By the half-hour mark, South Africa had extended their lead, with a superb catch and drive from a line out. Malcolm Marx crashed over for the try, and with the conversion, they moved nine points ahead. 12-21.

As New Zealand always do however, they find a way to claw themselves back into the game, and so it was when Rieko Ioane produced an excellent finish in the corner. Again though, another missed kick from Beauden Barrett which must raise some serious questions about whether he is the man for the job going forward.

A final penalty for South Africa on the stroke of half-time put them ahead as the teams went into the changing rooms. 17-24.

Once the teams had emerged for the second half, there was the inevitable sense of foreboding. How often have New Zealand found themselves in this situation and dug deep enough within themselves to deliver the result?

Perhaps crucially, it was South Africa who dealt the first blow.

The half started at a frantic pace, and it had clearly ruffled some of the New Zealand players. Aaron Smith took a tap penalty in the middle of the field and tried to spread the ball into the wide channel. Half-time substitute Cheslin Kolbe read the play though, and after plucking the ball out of the air glided to the try line.

New Zealand continued to drive on, but were thwarted by the tireless South African defence. The immense pressure that they were putting the All Blacks under forced them into plenty of uncharacteristic errors. Perhaps the biggest indication of this impact was the substitution of Aaron Smith after only forty-nine minutes of play.

Equally, and in many respects, South Africa outplayed New Zealand at their own game; they were clinical in the second half. After 56 minutes, Dyantyi crashed over for his second score after some strong running through the middle of the field from the South African forwards. Quick ball, and some soft hands from the pack in midfield released the ball to Elton Jantjies, who opened up the defence for Dyantyi to score.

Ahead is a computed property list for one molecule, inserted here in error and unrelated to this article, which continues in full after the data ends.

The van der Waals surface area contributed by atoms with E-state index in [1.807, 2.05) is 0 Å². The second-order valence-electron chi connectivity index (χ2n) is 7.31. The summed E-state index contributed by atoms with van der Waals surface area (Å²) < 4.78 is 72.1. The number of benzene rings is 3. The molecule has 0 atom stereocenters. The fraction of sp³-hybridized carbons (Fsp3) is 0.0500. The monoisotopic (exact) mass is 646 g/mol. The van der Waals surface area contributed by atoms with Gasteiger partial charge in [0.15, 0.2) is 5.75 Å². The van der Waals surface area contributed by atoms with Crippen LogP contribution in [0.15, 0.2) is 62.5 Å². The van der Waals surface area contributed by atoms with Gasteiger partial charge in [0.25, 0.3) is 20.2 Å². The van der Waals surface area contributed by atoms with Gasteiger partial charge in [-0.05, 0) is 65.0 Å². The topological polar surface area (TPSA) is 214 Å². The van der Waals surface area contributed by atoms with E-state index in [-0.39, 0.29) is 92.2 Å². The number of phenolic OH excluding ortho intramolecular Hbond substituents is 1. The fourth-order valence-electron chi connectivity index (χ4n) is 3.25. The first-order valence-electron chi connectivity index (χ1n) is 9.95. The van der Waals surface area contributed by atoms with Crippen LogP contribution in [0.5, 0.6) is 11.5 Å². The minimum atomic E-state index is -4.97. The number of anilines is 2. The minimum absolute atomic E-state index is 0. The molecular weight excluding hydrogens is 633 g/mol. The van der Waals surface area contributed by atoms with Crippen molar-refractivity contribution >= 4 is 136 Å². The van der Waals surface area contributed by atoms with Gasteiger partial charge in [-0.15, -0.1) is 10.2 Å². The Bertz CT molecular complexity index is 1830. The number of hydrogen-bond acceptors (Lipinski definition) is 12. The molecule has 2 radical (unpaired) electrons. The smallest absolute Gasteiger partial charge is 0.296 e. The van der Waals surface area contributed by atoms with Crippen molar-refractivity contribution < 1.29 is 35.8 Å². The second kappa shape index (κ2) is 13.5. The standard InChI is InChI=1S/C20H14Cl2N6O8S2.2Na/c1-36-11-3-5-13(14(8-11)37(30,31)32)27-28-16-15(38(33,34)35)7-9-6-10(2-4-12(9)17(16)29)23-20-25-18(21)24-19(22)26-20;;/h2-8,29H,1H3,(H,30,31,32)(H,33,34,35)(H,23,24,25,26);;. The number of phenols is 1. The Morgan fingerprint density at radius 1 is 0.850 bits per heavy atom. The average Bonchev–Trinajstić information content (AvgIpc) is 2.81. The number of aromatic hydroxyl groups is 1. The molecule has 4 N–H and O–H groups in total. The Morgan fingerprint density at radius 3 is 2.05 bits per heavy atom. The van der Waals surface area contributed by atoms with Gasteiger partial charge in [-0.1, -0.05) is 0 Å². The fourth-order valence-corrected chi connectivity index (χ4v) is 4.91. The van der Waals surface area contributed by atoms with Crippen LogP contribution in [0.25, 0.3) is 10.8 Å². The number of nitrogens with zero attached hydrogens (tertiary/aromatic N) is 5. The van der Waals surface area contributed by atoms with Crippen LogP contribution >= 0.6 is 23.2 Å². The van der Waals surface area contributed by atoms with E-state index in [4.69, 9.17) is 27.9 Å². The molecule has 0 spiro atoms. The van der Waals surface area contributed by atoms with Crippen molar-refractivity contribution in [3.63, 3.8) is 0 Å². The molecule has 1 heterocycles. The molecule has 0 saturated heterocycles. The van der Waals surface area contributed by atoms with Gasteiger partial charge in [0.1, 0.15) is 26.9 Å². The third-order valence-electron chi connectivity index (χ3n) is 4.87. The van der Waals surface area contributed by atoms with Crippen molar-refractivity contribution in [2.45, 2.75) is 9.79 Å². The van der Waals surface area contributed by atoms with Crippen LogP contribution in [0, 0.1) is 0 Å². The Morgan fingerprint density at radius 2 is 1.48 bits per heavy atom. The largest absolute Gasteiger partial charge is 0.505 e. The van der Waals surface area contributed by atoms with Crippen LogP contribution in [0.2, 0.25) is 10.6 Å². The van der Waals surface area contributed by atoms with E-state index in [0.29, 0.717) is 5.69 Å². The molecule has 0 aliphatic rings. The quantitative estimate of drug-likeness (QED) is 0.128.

From there, it was damage limitation.

New Zealand’s waves crashed upon the granite face of South Africa. By this late stage, they were no longer contesting the breakdown or line out, they simply put plenty of bodies in front of the ball, and tackled their hearts out, each player having elevated themselves to a near super-human level. Warren Whiteley chasing down TJ Perenara to thwart a try; Malcolm Marx and Pieter-Steph du Toit driving into the outside channels to shut wide attacks down. Every player kept giving and giving.

And it worked.

The game found itself with two minutes remaining, and two points the difference. Had Beauden Barrett kicked his goals, New Zealand would have been ahead.

Had they chosen to kick a drop-goal, they would have won.

Perhaps it was that they find themselves in that position so infrequently that they were unable to make a decision; perhaps on balance, trusting in your ability to get a try outweighed the risk of pushing the ball wide past the posts. Either way, they drove on for the grandstand finish.

It never came.

The incessant pressure from the men in green forced Damian MacKenzie into knocking the ball on. Nigel Owens blew his whistle, and the South African players melted into euphoria.

The implications of this victory are huge. Not least will the South Africans now welcome New Zealand to their own turf with a new found belief, but so to will world rugby. Given that the two teams will also face one another in the group stages of the World Cup in a years time, the South Africans will carry a very important mental edge into the fixture; we can beat the All Blacks.

With the rest of the world looking on, South Africa have delivered hope.

The Rugby Magazine

Filed under: International, Rugby Championship, Match Analysis, New Zealand, South Africa
Written by: Edward Kerr
Follow: @edwardrkerr · @therugbymag